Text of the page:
With funding diminishing from the State of Michigan for local governments, including school districts, municipalities, townships, school districts and other authorities should focus their attention in securing federal funds for their programs, projects and services, instead of wasting their time in Lansing. For example, federal funds are available for local governments for a variety of programs ranging from new buildings to communications equipment for first responders. In FY 2009, the following communities received federal funding: Negaunee, MI for the Croix Street Reconstruction and completion of Phase I. Park City, UT for a Feasibility Study that would bring water from Reclamation facilities. Boise, ID, for design and construction of Boise's geothermal system expansion. Jackson, MS for a Transitional Job Project for job training and employment programs for the Homeless. Oakland, CA for a Green Jobs Initiative. Baltimore, MD, for construction for Healthcare for the Homeless center. Miami, FL for the Miami Green Initiative, to reduce greenhouse gas emissions and fuel consumption in the city. Milwaukee, WI to improve access to and utilization of primary and preventive health care among low-income residents. The City of Beech Grove, IN, to enhance public safety with in-car cameras and at hot spots in the City to provide real-time feeds to the police command center. Holyoke, MA, to develop a full-service community school pilot project. The City of Shelbyville, IN, to complete the interoperable wireless public safety communications system for first responders. Medford, OR, to provide for the merging of two existing 9-1-1 dispatch centers for police officers. City of Sioux City, Sioux City, IA for meth related training. Moultrie, GA, for technology upgrades, including purchase of equipment and professional development City of Haverhill, MA for various Downtown Streetscape Improvements. Stamford, CT, Waste-to-Energy Project, to convert dried sludge into clean, renewable energy. City of Yonkers, NY Police Department, to reduce non-emergency 9-1-1 calls through the creation of a new public hotline. Albuquerque, NM for their Transit Facility Rehabilitation. City of Ashland, MO Main Street Redevelopment Project. Crystal City, VA Bus Rapid Transit. City of Tuscaloosa, AL Downtown Revitalization Project University Blvd. and Greensboro Avenue. Trenton, NJ for a Renewable Energy Feasibility Study, to examine possible renewable energy sources. Quincy, IL for Hydroelectric Power Generation, and their city's efforts to install hydroelectric plants at locks and dams. Oklahoma City, OK, to continue replacement of Oklahoma's aging communication system. Cincinnati, OH for the complete property acquisition, demolition, and remediation to create an urban industrial park. Craig, AK for the redevelopment of the abandoned cannery property. Milwaukee, WI for the development of supportive housing units for homeless.

In addition, the following school districts will receive federal funding through appropriations: The School District of Lancaster (PA) and Philadelphia School District each received $100,000 Project IMPACT, for abstinence education and related services. Troy High School (PA) received $247,000 for removal and/or replacement of non historic windows, infill, louvers, windows, and fan lights. The Logan Elm School District will receive $48,000 for water infrastructure improvements in Circleville, Ohio. The Hesperia Unified School District, Hesperia, CA, received $98,000 for an after school program for middle school students. The Independence School District, Independence, MO, received $347,000 for before- and after-school programs. The Washoe County School District, NV, received $248,000 for an online assessment and accountability instructional programs and an additional $248,000 for an English Instructional program. The Springfield School District, Springfield, IL, received $94,000 for a middle school history experience. And the City School District of New Rochelle, New Rochelle, NY, received $422,000 for after school and summer school programs, faculty professional development, and parent education workshops. These are just some examples of how local governments and local schools benefited from Congressional appropriations and governmental advocacy in securing additional funds for their community. With limited funding from the state and a declining tax base, the federal government has funding available. It just needs to be identified and advocated for. In fact, cities throughout the country have been receiving federal funds, through grants and earmarks, to help offset the lack of funding from their state. While a number of communities here in Michigan have retained lobbyists to fight for a limited amount of money from the state government, only a few have recognized that more money exists from Washington. To help off set costs associated with retaining a lobbyist, communities can pool their resources, work through their chambers or local economic development organizations and find other creative ways to secure the funding they are no longer receiving from Lansing.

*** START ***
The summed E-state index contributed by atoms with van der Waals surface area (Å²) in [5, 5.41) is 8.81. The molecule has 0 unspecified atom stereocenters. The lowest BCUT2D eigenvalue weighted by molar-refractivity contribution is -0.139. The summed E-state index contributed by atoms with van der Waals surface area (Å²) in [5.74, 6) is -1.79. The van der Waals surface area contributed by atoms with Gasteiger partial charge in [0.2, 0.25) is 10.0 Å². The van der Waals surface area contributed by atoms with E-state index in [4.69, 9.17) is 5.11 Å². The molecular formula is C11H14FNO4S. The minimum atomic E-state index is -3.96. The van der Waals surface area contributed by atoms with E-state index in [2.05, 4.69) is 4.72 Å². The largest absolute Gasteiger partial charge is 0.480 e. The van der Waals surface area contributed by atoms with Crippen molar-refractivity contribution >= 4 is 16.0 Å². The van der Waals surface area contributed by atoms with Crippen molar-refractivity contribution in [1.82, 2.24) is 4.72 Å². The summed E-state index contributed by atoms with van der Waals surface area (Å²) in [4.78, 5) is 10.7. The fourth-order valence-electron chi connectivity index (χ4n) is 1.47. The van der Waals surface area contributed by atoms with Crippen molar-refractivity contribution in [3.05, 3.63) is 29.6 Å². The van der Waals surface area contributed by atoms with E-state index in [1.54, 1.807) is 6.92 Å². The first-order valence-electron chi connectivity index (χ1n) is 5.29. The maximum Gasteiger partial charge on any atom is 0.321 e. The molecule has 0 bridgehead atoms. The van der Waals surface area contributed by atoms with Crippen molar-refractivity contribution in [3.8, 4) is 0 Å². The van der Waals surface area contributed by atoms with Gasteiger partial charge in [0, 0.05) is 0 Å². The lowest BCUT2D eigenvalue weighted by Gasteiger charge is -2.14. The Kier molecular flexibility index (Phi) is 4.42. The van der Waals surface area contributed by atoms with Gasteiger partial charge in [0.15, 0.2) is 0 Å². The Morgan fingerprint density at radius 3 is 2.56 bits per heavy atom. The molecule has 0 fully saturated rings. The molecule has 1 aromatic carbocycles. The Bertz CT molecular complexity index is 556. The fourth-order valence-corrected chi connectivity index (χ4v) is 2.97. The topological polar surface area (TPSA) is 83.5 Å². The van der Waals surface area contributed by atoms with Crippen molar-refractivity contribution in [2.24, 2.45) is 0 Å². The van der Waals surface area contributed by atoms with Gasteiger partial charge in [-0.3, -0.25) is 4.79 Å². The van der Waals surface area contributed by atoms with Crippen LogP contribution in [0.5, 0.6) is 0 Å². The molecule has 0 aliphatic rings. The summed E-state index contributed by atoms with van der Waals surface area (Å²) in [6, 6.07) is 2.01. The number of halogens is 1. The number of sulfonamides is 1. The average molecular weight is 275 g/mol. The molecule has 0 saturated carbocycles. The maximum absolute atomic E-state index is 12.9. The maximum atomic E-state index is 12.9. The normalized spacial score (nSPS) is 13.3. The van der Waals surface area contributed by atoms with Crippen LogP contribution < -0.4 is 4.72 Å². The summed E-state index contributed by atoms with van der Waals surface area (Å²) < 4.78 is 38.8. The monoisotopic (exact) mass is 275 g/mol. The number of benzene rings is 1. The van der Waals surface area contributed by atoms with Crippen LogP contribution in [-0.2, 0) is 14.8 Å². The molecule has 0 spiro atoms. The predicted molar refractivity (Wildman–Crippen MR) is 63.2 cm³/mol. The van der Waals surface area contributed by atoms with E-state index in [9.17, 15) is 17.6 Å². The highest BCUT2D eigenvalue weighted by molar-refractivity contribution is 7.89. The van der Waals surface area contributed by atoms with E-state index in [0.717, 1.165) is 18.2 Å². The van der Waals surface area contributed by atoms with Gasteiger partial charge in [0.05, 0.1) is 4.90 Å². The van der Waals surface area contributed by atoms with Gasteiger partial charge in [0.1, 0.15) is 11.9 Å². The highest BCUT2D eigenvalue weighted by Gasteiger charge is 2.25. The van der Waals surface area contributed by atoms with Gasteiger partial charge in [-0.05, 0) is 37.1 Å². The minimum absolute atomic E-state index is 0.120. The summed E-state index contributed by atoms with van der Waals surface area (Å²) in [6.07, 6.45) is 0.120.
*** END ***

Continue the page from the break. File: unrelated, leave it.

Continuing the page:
While we sit here in Michigan, trying to convince legislators that one program is more worthy of funding at the sacrifice of another, local government leaders should retain a lobbyist to secure federal funding from Congress. Now is the time to start planning for the next fiscal year and secure the funding necessary to govern. If we do shift our focus to Washington, other communities in other states will.